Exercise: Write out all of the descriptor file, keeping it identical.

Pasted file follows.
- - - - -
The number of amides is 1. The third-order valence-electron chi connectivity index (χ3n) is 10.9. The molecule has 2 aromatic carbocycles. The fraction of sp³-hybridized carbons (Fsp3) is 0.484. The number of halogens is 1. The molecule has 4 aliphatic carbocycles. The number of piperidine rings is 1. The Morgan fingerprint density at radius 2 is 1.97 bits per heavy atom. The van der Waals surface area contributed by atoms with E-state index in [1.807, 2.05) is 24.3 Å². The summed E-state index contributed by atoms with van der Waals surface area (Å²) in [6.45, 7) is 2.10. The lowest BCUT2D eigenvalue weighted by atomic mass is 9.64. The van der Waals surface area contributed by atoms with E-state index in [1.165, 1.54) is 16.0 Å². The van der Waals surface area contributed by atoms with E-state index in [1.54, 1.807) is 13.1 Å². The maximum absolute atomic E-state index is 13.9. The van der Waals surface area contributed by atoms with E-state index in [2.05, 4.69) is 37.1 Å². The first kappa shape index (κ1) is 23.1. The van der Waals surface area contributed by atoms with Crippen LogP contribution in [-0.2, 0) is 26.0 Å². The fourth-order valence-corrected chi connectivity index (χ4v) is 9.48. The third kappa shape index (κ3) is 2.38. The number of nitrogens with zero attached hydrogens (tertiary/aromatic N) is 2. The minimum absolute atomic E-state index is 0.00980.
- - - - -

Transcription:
The number of amides is 1. The third-order valence-electron chi connectivity index (χ3n) is 10.9. The molecule has 2 aromatic carbocycles. The fraction of sp³-hybridized carbons (Fsp3) is 0.484. The number of halogens is 1. The molecule has 4 aliphatic carbocycles. The number of piperidine rings is 1. The Morgan fingerprint density at radius 2 is 1.97 bits per heavy atom. The van der Waals surface area contributed by atoms with E-state index in [1.807, 2.05) is 24.3 Å². The summed E-state index contributed by atoms with van der Waals surface area (Å²) in [6.45, 7) is 2.10. The lowest BCUT2D eigenvalue weighted by atomic mass is 9.64. The van der Waals surface area contributed by atoms with E-state index in [1.165, 1.54) is 16.0 Å². The van der Waals surface area contributed by atoms with E-state index in [1.54, 1.807) is 13.1 Å². The maximum absolute atomic E-state index is 13.9. The van der Waals surface area contributed by atoms with E-state index in [2.05, 4.69) is 37.1 Å². The first kappa shape index (κ1) is 23.1. The van der Waals surface area contributed by atoms with Crippen LogP contribution in [-0.2, 0) is 26.0 Å². The fourth-order valence-corrected chi connectivity index (χ4v) is 9.48. The third kappa shape index (κ3) is 2.38. The number of nitrogens with zero attached hydrogens (tertiary/aromatic N) is 2. The minimum absolute atomic E-state index is 0.00980.